I'm glad you asked that. I'ma really put it in perspective. In less than four months, I've done over 200 hours of live programming...
...and we're just getting going. So to do that every day, we're doing 20 hours of live programming. Not just one show. We're not doing one show that comes on every day. We're doing four live shows that come on every day. And then two shows that the Fox affiliate station that you mentioned sends us that we air. To do that and then to also try to separate the show so it doesn't seem like one continuous long four-hour show, that's where the different personalities come from.
What you would consider some of your personal highlights from what you guys have done so far?
We had an episode of One On One with Keyshia Cole with Tiffany Haddish and Jason Lee. They all had that one thing in common:they all come from the foster home system. To have people like a Tiffany Haddish and a Jason Lee and Keyshia to come on the show, a new platform like Fox Soul, and open up about that, so that they get we're here to entertain, educate and inspire, as we said. That is a highlight. On Dr. Sean's show, we had an adoption episode where people are explaining what that really feels like beyond just being adopted, wanting to know my biological parents and so forth. We have great musical guests, but I really love when we go deeper and we find a way to come out of the dogmas, if you will, through Fox Soul. Those are the type of shows for me personally have been my highlights. We've had Tony Rock on, we had Nick Cannon come on. I'm not saying these for the celebrity aspect of it, I'm saying that they've come on and talked about things beyond their celebrity if you will.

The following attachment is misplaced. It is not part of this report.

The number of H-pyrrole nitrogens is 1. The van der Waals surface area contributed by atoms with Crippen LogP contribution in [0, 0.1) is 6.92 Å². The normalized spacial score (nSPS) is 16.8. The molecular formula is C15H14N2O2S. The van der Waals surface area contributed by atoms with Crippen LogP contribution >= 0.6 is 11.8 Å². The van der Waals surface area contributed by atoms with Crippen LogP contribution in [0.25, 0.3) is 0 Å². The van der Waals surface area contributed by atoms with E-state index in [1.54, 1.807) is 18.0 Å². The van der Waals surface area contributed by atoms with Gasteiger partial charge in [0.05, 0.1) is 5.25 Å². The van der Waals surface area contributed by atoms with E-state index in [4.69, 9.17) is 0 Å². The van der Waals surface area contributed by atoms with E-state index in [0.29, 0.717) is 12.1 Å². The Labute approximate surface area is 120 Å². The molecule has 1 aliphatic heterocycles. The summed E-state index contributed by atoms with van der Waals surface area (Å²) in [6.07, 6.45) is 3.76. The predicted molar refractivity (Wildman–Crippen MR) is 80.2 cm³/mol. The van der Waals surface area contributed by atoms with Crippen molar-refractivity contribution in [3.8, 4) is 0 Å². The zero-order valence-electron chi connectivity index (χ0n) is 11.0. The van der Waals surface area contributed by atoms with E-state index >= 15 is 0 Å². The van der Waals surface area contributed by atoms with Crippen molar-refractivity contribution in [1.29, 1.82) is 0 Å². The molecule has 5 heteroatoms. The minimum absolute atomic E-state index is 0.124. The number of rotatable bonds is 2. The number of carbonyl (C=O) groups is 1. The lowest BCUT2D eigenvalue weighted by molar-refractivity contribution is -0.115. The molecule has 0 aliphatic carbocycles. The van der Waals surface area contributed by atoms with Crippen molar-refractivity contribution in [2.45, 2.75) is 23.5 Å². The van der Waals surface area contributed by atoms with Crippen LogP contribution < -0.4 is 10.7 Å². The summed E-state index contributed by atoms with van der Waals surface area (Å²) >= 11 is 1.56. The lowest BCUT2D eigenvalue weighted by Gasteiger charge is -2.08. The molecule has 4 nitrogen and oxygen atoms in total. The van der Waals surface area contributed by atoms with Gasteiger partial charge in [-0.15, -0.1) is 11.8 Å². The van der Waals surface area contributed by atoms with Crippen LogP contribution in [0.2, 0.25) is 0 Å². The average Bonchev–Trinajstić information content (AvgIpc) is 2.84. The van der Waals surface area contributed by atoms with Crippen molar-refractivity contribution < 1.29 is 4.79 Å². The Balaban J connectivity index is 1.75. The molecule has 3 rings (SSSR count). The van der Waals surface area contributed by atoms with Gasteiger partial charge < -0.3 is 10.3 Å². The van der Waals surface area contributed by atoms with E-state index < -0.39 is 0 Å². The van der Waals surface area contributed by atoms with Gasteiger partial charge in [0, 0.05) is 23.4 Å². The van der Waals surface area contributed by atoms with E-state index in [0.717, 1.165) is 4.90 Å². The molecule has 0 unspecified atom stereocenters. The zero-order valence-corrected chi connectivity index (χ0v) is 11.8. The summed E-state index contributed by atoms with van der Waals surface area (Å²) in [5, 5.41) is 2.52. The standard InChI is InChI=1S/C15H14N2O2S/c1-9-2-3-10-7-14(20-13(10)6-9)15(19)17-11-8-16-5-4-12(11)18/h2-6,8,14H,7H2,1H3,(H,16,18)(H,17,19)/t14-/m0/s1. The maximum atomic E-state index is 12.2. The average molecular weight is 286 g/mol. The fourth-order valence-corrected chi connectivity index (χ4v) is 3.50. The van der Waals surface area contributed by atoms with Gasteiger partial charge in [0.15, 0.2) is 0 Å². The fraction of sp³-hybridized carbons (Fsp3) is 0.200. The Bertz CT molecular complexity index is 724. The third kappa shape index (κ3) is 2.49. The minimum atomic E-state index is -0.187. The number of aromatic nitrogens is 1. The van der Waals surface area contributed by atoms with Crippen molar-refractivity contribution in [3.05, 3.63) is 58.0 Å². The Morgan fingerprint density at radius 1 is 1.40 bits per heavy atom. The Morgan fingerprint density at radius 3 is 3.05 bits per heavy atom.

I was going over your history within the industry. You've been involved in a lot, including shows like Run's House, Being Bobby Brown, and Keyshia Cole's reality show. I have to wonder, what's more difficult, starting up and working on Fox Soul or working on some of these unscripted reality shows?